The following is an executive summary from an analysis of why Idaho’s home prices have risen faster than the rest of the nation. Read the full report online.
Many economists view the housing market as one of the crucial indicators of the overall health of an economy. When the economy is approaching a recession, the real estate market is usually among the first sectors to slow down and among the first to recover during a boom. If this assessment is accurate, Idaho’s housing market prices during the past three years will be critical for future economic forecasts. The average value of single-family homes in the state has increased by about 173% since the third quarter of 2011, compared with nearly 80% nationally.
Within the state, discussions about potential sources of this growth have been centered primarily around out-of-state migration inflows and inadequate supply of new housing. However, multiple studies have shown the recent rise in home prices across the nation has not been limited to the impact of these two factors alone. Consequently, this study explores one factor that has significantly impacted home values but received considerably less attention: namely, existing housing inventory. Inventory of existing housing can be defined as the total volume of unique, active, and previously-occupied home listings. The volume of these listings acts as a signal to prospective buyers and sellers about the relative tightness of the market, response to these signals ultimately impacts the prevailing housing market prices.
This report examines the impact of existing housing inventory on home prices while controlling for other confounding factors. These factors include income, labor market, population growth, demographics, and crime rates. The study hypothesizes that a negative change in existing housing inventory leads to a rise in home prices. Idaho’s declining housing inventory has provided a signal to the market that the supply of housing is running low. In turn, increased competition amongst buyers to bid a winning offer has led to higher market prices. To test this hypothesis, a Spatial Durbin Model (SDM) of 49 Idaho cities was estimated using data from 2011 to 2020. This model is particularly useful in this analysis because it enables the estimation of spillover effects. These effects measure the extent to which a specific change taking place in one city is transmitted to the neighboring cities. In addition, this report provides an exploration into the sources of Idaho’s declining existing housing inventory.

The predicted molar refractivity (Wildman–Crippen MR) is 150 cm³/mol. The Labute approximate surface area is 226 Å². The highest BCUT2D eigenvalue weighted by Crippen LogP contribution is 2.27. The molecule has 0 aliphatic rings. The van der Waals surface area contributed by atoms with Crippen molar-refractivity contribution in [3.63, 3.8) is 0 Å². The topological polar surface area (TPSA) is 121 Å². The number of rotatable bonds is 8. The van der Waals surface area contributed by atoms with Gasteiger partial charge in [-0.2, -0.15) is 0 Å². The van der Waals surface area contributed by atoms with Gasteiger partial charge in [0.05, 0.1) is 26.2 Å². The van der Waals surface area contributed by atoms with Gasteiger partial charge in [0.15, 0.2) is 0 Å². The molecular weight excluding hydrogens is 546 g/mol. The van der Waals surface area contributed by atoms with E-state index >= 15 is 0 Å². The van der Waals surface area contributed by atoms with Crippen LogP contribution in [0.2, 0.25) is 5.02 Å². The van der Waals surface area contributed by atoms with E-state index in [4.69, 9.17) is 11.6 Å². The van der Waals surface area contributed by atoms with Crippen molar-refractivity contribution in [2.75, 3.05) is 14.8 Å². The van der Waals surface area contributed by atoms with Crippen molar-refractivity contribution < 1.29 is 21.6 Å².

The report findings show a statistically significant relationship between existing housing inventory and prices, aligning with research expectations. The results are summarized as follows:
- Compared to all selected variables, existing housing inventory has the greatest impact on home prices. These suggests that Idaho’s recent housing market boom has significantly been driven by declining housing inventory than population or income
- There is an inverse relationship between existing housing inventory and price. A 1% decrease in housing inventory during one year is associated with a 0.5% rise in housing prices during the following year.
- Spillover effects are larger than direct effects. One year following a 1% decrease in existing housing inventory in a given city, housing prices within the same city increase by 0.059%, while prices in the neighboring cities increase by 0.45%.
- The recent decline in Idaho’s existing housing inventory has been driven by a decline in homeowner and renter mobility. This means that the supply of existing housing is declining as a result of households owning or renting longer than they did in the past.
One important policy implication from this report is that attempts aimed at addressing Idaho’s spiraling housing market prices will require supply-side strategies. Any effective strategies should focus on increasing and diversifying the supply of housing across Idaho’s cities, particularly those that have been severely affected. These include strengthening production of entry-level homes — given that this is where demand is greatest, with a large cohort of Millennials currently seeking to enter the market.
Bonang Seoela, regional labor economist